When the Rolling Stones kick a celebration into high gear, they’re not kidding.  Hot on the heels of various and sundry documentaries, DVDs, Blu-rays and luxury vinyl box sets, the world’s greatest rock and roll band has just announced its first-ever compilation-styled career-spanning box set.  GRRR! is a joint project of ABKCO and Universal Music Group, and it’s slated to arrive on November 13 in the U.S. and one day earlier in all other territories.

The new set is more comprehensive than the 2-CD career-spanning 40 Licks, tracing the band’s career from its first single release and earliest hits to the present day, via two all-new recordings recently completed in Paris, France: new songs “Gloom and Doom” and “One Last Shot.”  And you just might go, ahem, ape over the artwork created by longtime Stones associate Walton Ford!  GRRR! is being offered in four distinct formats as follows, although the track listings are not yet available:

  • Standard 3-CD Edition
    50 tracks housed in a digipak, with 24-page booklet
  • Deluxe 3-CD Edition
    50 tracks housed in a DVD-style package with 36-page hardcover book and five collectible postcards
  • Super Deluxe Box Set (5-CD and Vinyl)
    80 tracks on 4 CDs plus: one bonus CD, 7-inch vinyl, hardcover book, five collectible postcards and a poster
  • Vinyl Box Set (12-Inch Vinyl)
    50 tracks on five 12-inch vinyl LPs

After the jump, dive into the official press release, where you’ll also find pre-order links and track listings! Read the rest of this entry »

Written by Joe Marchese

October 10, 2012 at 09:55

Rancid Think Big and Small for 20th Anniversary Vinyl Box Set

leave a comment »

Raise your hand if you’re excited about a box set featuring nearly the complete discography of punk revivalists Rancid. Now, keep your hand raised if you’re excited that it’s on vinyl. Still with us? Now, how about a 46-disc vinyl set?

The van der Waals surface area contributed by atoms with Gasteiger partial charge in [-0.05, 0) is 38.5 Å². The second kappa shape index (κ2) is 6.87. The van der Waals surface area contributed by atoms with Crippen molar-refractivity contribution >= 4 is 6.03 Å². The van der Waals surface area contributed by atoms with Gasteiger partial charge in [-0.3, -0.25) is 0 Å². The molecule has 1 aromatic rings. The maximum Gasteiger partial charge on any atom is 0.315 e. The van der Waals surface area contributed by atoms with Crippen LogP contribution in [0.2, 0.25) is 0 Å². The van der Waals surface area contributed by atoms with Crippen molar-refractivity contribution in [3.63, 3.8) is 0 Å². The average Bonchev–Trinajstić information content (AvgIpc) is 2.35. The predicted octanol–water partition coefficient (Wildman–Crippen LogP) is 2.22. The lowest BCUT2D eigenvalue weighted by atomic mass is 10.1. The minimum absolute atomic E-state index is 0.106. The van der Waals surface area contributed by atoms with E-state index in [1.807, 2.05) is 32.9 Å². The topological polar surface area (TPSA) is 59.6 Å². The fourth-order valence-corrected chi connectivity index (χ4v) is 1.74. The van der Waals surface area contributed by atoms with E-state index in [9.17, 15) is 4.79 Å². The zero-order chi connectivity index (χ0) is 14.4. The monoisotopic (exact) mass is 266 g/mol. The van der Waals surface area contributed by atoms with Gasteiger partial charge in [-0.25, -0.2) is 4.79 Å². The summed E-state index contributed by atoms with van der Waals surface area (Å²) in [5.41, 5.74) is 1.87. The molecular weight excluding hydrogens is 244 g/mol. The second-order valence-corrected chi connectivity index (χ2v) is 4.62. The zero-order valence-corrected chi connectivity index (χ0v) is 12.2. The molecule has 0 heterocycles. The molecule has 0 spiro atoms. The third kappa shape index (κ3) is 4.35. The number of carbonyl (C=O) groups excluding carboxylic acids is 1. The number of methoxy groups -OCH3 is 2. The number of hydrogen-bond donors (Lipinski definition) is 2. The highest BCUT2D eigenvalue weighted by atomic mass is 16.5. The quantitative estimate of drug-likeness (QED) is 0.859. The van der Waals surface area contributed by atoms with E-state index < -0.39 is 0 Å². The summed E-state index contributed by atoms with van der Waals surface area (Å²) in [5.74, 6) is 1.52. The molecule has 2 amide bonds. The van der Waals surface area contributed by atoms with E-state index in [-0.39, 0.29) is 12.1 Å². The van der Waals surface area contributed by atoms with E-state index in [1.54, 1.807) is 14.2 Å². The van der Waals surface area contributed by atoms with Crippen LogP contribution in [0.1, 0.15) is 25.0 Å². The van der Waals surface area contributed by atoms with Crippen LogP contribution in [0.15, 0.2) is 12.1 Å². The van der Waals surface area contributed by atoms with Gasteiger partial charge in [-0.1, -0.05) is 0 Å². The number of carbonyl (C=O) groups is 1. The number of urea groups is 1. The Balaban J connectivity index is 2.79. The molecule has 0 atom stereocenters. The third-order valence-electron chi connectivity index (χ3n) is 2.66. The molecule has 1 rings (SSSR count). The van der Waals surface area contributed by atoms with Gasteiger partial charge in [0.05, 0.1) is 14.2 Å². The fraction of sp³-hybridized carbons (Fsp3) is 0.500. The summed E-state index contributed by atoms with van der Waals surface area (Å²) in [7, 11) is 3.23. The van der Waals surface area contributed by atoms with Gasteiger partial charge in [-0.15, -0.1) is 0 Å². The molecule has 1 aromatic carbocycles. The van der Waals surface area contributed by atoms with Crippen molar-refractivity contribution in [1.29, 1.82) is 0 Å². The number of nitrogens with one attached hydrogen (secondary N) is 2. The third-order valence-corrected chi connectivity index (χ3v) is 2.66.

No, we didn’t add wrong. Rancid Essentials, to be released later this year, includes all seven of the band’s studio albums, their 1992 debut EP and the 2007 B Sides and C Sides compilation, newly remastered and pressed as 45 RPM 7″ vinyl discs.

That’s four discs for 1993’s Rancid, five discs apiece for Let’s Go (1994), …And Out Come the Wolves (1995), Rancid (2000); six discs each for Life Won’t Wait (1998), Indestructible (2003) and B Sides and C Sides (in which the Rancid EP is packed) and eight discs for 2009’s Let the Dominoes Fall, included in both its standard and acoustic forms.

These albums will be sold separately or together in a leather box limited to 2,000 units. Half of them are pressed on red vinyl, and the other half are split between white vinyl and red-and-white splatter. The individual albums all feature redesigned artwork and come with collectible printed leather OBI strips.

Additionally, a “mailorder exclusive” version of the white vinyl box set will come with a limited, numbered, Rancid-branded Louisville Slugger baseball bat; all of the limited variants will feature a flexidisc with two unnamed cover songs.

Rancid Essentials is still in production, but can be pre-ordered from the Pirates Press label now, with intent to be shipped for the holidays. Click here to order the box or any of the individual vinyl remasters.

Written by Mike Duquette

October 10, 2012 at 09:51